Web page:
50 YEARS AGO - 1968
July 22 - 27
- Quiz kids from Clemson University of Sumter are exercising their buzzer hands and their brains for the final match against University of South Carolina at Florence on "Pee Dee Prep Parade" local version of "College Bowl." Team Captain Sam Boykin says about the competition, "Sometimes everybody on both teams knows the answers - it's just a matter of who can say it quickest. Then there are times when you know an answer, but when you start to speak, you lose it because you are tense. Then you just have to sit there and look dumb." Harold Chandler III, past president of the freshman class and student body president, volunteered, "The first time we went on, we were all quite nervous."
- Paul A. Conzelmann has assumed duties as general sales manager and Thomas A. Sailors Jr. will be new general sales office manager for Georgia Pacific Corp., Southern Coatings Division in Sumter. Announcement of the two appointments was made by R.S. McKenzie, general manager of Southern Coatings.
- Two big winners repeated in the action at Sumter Speedway, and one veteran chalked up his first win of the season. Richard McFaddin picked up his eighth win of the season in the Jalopy event, and Billy Baker coasted home to his sixth win in the late Model Sportsman feature. Red Moore, who has had his hard luck all season, romped home ahead of the field to pick up his first win of the season in the limited Modified action.
- The Sumter YMCA Swim Team defeated Waccamaw Swim Club in a meet in which a total of 21 pool records were broken. Outstanding Sumter swimmers in the meet were Carolyn Royer, Karon Stoffel, Rick Norden, Brad Royer and Byron Jamison, each of whom won two or more events in their age group. Brad Royer, 12, was selected to represent South Carolina on the All-Star State Swim Team at the Region III Swim Meet.
- Many of us, at one time or another, have gone away to "tech school." Here at Shaw we have a technical school that has come to us. The school, Field Training Detachment 307S, is under the operational control of Air Training Command but is permanently assigned to Shaw as a tenant unit. The unit is commanded by 1st Lt. Joseph V. Caputo, with CMSgt. Garnett C. Watts as NCOIC.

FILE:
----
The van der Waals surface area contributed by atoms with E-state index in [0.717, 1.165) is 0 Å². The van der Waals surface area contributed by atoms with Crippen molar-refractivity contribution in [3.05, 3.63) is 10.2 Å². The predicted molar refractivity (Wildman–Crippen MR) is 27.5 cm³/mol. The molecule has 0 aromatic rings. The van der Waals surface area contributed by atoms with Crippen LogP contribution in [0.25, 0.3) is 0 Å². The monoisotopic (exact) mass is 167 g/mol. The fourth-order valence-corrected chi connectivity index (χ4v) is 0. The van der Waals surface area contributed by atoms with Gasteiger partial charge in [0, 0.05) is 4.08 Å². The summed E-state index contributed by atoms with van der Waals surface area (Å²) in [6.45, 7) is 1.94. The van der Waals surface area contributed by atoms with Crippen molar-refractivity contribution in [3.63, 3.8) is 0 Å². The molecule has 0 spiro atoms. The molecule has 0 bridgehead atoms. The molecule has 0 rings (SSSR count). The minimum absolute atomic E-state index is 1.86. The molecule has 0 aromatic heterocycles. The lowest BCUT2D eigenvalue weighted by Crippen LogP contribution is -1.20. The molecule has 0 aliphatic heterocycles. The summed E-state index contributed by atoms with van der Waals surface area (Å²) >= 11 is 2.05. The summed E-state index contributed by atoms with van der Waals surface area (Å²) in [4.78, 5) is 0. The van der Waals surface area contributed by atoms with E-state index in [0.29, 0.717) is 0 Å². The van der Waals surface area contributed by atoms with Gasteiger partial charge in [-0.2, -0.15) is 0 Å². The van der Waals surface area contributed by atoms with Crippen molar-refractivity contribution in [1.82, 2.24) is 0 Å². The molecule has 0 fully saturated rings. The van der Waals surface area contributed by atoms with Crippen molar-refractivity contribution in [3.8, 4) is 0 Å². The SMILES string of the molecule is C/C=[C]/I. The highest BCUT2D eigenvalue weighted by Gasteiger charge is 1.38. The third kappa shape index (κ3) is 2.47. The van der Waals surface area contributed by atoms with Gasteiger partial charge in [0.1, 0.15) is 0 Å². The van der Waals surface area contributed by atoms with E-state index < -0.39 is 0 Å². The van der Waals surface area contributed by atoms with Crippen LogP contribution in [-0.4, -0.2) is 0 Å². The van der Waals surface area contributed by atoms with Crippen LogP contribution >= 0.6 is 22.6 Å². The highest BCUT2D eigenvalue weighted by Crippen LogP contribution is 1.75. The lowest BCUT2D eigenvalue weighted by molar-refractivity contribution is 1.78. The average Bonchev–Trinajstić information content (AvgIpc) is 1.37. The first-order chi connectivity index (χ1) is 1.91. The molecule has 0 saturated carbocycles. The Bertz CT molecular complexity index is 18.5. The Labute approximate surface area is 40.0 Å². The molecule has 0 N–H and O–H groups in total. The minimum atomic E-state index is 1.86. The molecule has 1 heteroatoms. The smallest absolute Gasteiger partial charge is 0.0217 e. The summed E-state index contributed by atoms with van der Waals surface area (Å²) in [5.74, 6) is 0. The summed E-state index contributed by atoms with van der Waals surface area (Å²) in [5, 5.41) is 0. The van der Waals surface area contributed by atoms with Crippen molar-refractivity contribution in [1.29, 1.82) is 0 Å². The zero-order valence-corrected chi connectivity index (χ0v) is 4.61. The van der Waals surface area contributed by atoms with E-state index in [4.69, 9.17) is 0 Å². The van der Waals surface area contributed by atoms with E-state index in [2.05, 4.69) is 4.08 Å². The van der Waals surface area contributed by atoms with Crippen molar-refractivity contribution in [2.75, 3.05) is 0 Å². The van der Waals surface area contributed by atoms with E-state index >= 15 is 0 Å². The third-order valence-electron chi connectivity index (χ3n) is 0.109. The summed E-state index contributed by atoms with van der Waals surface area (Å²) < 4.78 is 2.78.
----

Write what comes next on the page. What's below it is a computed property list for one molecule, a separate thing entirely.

- City Council annexed two small tracts to Sumter by ordinance at a regular meeting at City Hall. Areas may be added to the city by ordinance when all the property owners in the tract in question petition the city for annexation, and this procedure was followed. The tracts involved in the annexation were a lot at 504 Adams Ave., owned by R.D. Newton, and land to the north of West Oakland Avenue where it crosses Green Swamp up to and including lots on Woodside Road. Six lots in all were involved in the second tract and were annexed at the petition of owners R.E. Graham (trustee), Robert E. Graham, W.M. Hodge, Christine K. Williams and Burgess-Brogdon Building Supply Co. by R.A. Burgess Jr. and J. Clint Brogdon Jr.
- Construction bids for Sumter's new $225,000 fire department building will be received and opened on Aug. 20 at city hall. Plans are now being distributed to prospective bidders by James & DuRant, Sumter architects. The two-story building will have 13,200 square feet of floor space. It will be located on the corner of Hampton Avenue and Magnolia Street.
- Paul (Little Bud) Moore has been named to drive the factory-backed Ford Torino owned by Bondy Long of Camden after hitching second-rate rides since his first Grand National race in 1964. Moore is the fourth driver for Long, who has former driver Fred Lorenzen as his chief assistant. Bobby Allison started the season behind the wheel, but he had his differences with Lorenzen, became dissatisfied with the number of races his bosses wanted to run and quit.
- Sumter has been named as the site for the South Carolina Palmetto Majors State Tournament. Announcement of Sumter's selection was made by Charles Gupton of the local Sumter Kids in Baseball program. Sumter, as host for the tourney, will be able to enter a team in the double-elimination event. Three other teams - the winners of Palmetto Majors district playoffs - will participate besides Sumter.
- Bids on the proposed $240,000 addition to Manning's Clarendon Memorial Hospital will be received, and within 30 days the board of trustees will accept one from those submitted. It is expected that construction will begin shortly thereafter, according to R.A. Weger, hospital administrator.
- It'll be Sumter American vs. Sumter National in the Palmetto Majors District Tournament at Walterboro tonight since both Sumter teams lost their games in the playoff's opening round. The contest will remove one of the Sumter all-star squads from the double-elimination tournament. The winning team will play again the next day.
- Being the driver for a commanding officer in Vietnam isn't always as it sounds. Sp. 4 Albert Davis, of Sumter, driver for Lt. Col. Reginald Deagle, commander of the Da Nang Support Command's 57th Transportation battalion, found out that driving can sometimes be a very risky job. Davis and Col. Deagle were wounded by shrapnel from a mortar that landed in front of their vehicle at a checkpoint.
- Ever since World War II, when he created that famous pair of bedraggled, mud-slogging GIs, Willie and Joe, Bill Mauldin has had a knack of being where the action is. Starting next week, editorial cartoons by the two-time Pulitzer Prize-winning Mauldin will appear on the editorial page of The Sumter Daily Item.